While letting her still play with her friends Morgus also uses other sports to keep her in shape - and stay injury free. It’s something that a lot of athletes don’t do anymore. More and more athletes now just focus on one sport for 12 months a year.

Morgus makes sure she stays well-rounded.

“After the State Championships in November, I moved right in to basketball season. I’ve been playing since the fourth grade, and wanted to finish strong my senior year,” stated Morgus. “A lot of athletes like to focus on one sport, but I believe in the benefits of cross training. Being a multi-sport athlete has kept me from injuries, maintained my interest in the sport, and made me more well-rounded. I’ve been swimming on my own occasionally, however, when basketball season ends I’ll start swimming regularly in order to prepare for my freshman season at UB.”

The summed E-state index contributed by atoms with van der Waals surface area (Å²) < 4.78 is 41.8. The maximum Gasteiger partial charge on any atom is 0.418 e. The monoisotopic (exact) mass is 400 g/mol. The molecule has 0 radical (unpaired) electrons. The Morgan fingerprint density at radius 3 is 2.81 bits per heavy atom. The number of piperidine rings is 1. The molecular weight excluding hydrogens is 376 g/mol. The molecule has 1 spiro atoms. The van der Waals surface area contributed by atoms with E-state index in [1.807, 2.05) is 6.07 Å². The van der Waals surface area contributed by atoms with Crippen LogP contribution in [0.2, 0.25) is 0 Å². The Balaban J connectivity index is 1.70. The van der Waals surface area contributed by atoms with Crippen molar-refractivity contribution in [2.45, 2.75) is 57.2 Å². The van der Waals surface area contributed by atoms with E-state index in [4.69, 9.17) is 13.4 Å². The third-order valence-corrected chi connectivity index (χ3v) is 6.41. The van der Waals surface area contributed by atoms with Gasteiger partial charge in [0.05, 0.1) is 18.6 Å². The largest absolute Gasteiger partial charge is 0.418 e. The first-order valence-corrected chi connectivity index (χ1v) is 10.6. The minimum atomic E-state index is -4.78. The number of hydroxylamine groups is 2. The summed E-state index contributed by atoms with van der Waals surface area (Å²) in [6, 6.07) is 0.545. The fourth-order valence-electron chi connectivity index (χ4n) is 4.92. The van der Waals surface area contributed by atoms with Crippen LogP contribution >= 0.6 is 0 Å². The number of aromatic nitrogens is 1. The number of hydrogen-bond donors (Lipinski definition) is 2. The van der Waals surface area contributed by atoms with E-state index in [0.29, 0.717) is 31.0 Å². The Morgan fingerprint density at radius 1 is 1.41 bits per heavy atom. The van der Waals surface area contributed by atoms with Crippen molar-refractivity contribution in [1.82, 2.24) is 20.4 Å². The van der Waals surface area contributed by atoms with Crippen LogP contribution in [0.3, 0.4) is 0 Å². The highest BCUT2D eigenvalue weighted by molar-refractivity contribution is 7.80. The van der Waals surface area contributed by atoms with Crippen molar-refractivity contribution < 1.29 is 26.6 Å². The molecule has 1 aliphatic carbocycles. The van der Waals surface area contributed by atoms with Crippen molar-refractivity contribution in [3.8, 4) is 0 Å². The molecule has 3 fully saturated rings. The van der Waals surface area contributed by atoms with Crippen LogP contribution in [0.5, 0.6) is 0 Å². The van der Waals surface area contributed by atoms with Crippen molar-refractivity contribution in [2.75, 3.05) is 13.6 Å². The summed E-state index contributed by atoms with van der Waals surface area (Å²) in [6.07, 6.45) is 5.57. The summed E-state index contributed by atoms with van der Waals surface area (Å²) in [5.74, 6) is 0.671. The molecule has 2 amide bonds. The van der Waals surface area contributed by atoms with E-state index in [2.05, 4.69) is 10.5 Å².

Swimming at the highest level is not easy. Morgus can attest to the daily grind she puts in the pool to be great. Swimmers maybe the only athletes that use every single muscle in their body. Think about all those times diving in the pool and just trying to swim a lap - just to  feel tired half way through.

Swim training can be some of the most intense training. You aren’t only training physically, but mentally as well. You are training on how to breathe when in the water. A lot of things that you probably don’t think of.

“Being a triplet and having two brothers, I’ve been exposed to all kinds of sports. With the experience I’ve been fortunate to have, I can honestly say that swimming is, by far, the most challenging, both mentally and physically,” stated Morgus. “In what other sport do you use every muscle in your body to propel yourself forward, and all the while holding your breath? Swim training is very intense, but so worth it.”